Implementation of airbags in locations beyond the inside of cars continues apace, with a recent prototype integrated-airbag helmet shown to reduce the risk of moderate head injury by 50%. Anti-lock brake systems for e-bikes, which can help avoid the cartoon-esque over-the-handlebars moments when a cyclist brakes too sharply, are another technology crossing over from the automotive world. Lastly, geofencing technology is already in place in some e-scooter trials to control maximum speeds and restrict parking in certain zones – this should be rolled out to transport solutions beyond micromobility in urban areas.
Cross-pollination between established automotive outfits and the micromobility sector is leading to innovation. Green shoots are appearing amongst the grey roads, and we’ll all be safer for it in 2023.
Oscar Morgan, CEO, Bo
2023 could see shift in UK urban transport on the scale of the Ford Model-T. The e-scooter is the single most disruptive vehicle invention since the mass-produced automobile. They offer a low barrier to entry, cost per mile and complete immunity from traffic congestion. However, the UK to date has been undecided on the question of e-scooter legality, entirely by accident – an ancient British law that puts all ‘powered vehicles’ under the same umbrella.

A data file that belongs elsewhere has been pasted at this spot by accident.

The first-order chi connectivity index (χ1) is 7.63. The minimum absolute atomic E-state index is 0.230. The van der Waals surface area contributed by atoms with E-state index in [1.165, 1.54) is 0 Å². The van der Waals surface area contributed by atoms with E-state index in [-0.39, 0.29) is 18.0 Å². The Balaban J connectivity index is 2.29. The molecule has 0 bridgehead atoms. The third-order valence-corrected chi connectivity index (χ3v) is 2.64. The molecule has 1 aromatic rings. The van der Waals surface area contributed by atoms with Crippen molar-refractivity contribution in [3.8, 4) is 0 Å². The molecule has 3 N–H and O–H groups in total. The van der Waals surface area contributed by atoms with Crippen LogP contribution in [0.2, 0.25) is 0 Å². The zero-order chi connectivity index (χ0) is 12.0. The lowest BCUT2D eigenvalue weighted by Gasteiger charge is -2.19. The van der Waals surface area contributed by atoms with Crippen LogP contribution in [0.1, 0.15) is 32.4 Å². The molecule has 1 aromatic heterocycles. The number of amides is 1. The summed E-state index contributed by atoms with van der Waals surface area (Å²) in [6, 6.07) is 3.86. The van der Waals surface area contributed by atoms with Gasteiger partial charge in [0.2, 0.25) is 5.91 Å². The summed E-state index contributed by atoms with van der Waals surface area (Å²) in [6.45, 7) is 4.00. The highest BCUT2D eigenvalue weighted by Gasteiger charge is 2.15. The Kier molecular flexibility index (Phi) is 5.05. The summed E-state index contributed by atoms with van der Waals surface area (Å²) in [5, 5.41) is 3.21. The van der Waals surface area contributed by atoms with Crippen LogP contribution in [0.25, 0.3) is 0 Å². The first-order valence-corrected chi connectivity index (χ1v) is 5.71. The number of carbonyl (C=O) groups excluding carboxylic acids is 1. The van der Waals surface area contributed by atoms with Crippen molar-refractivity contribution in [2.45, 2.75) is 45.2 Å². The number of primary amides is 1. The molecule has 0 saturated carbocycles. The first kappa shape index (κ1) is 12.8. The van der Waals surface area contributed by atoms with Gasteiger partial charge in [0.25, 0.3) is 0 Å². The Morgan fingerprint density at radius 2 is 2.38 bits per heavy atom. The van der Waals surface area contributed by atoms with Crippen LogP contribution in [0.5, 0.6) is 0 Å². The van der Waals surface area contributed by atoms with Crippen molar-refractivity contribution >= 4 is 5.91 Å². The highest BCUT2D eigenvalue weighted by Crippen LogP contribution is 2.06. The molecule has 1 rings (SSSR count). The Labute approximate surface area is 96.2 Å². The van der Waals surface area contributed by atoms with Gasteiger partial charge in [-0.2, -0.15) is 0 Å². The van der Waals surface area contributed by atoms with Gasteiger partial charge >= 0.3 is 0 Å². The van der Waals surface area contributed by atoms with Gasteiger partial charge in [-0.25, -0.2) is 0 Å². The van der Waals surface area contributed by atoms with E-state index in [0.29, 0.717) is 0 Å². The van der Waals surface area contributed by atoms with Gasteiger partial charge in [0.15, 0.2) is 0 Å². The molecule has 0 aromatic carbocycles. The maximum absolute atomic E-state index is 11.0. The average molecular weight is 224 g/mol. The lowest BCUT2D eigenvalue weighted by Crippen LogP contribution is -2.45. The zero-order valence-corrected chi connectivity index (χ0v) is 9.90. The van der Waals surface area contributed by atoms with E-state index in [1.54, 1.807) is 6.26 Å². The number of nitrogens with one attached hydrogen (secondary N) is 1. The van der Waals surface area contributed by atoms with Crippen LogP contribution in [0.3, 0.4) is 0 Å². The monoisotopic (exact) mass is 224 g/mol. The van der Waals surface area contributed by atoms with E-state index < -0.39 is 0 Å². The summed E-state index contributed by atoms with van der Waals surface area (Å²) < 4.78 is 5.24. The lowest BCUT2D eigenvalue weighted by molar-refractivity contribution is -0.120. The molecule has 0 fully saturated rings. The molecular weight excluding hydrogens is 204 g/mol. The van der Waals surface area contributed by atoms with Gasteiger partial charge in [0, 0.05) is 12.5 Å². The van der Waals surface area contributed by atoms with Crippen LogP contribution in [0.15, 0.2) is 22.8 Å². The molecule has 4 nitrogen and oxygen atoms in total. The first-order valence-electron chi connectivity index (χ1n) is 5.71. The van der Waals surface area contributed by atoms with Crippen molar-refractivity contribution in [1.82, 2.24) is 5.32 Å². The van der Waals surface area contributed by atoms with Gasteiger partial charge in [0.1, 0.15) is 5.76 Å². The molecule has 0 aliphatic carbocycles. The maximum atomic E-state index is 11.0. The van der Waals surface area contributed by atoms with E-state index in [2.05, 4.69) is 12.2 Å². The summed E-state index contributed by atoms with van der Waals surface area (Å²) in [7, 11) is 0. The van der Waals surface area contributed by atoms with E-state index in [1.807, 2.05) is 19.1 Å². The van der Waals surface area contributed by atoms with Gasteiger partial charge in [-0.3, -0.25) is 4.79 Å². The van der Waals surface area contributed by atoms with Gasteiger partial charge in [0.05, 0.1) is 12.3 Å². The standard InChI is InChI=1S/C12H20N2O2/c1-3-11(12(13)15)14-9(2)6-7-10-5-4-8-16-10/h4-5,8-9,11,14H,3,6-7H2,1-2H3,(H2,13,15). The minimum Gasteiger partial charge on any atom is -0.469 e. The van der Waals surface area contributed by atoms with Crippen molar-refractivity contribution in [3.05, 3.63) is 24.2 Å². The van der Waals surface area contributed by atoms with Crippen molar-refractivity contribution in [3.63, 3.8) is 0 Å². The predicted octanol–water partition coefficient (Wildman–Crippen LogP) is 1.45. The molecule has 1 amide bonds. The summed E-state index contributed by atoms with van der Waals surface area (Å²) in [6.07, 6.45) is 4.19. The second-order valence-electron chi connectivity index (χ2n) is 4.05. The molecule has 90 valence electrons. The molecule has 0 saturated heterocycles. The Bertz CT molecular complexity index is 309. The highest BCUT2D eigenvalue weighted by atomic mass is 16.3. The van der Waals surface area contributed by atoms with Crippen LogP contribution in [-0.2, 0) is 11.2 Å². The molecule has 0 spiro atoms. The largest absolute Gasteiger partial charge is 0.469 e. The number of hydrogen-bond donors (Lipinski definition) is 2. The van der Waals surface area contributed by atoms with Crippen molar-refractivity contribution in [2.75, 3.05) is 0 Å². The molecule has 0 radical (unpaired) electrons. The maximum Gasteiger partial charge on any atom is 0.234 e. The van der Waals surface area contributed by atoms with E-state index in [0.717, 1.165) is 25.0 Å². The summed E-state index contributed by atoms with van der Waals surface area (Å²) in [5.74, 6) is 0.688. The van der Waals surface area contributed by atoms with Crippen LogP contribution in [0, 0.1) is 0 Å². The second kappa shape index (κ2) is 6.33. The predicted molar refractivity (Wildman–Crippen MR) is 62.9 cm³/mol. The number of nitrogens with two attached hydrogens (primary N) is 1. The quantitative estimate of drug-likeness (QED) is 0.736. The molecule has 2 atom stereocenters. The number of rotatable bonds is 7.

Hopefully, 2023 is the year when this changes. It is difficult to claim a levelling-up agenda, while simultaneously failing to legalise the most cost-effective vehicle yet devised. And with the rising cost of living, increasing levels of traffic congestion and clean air zones arriving in several UK cities, 2023 will hopefully see more people turn to e-scooters as a means to get around.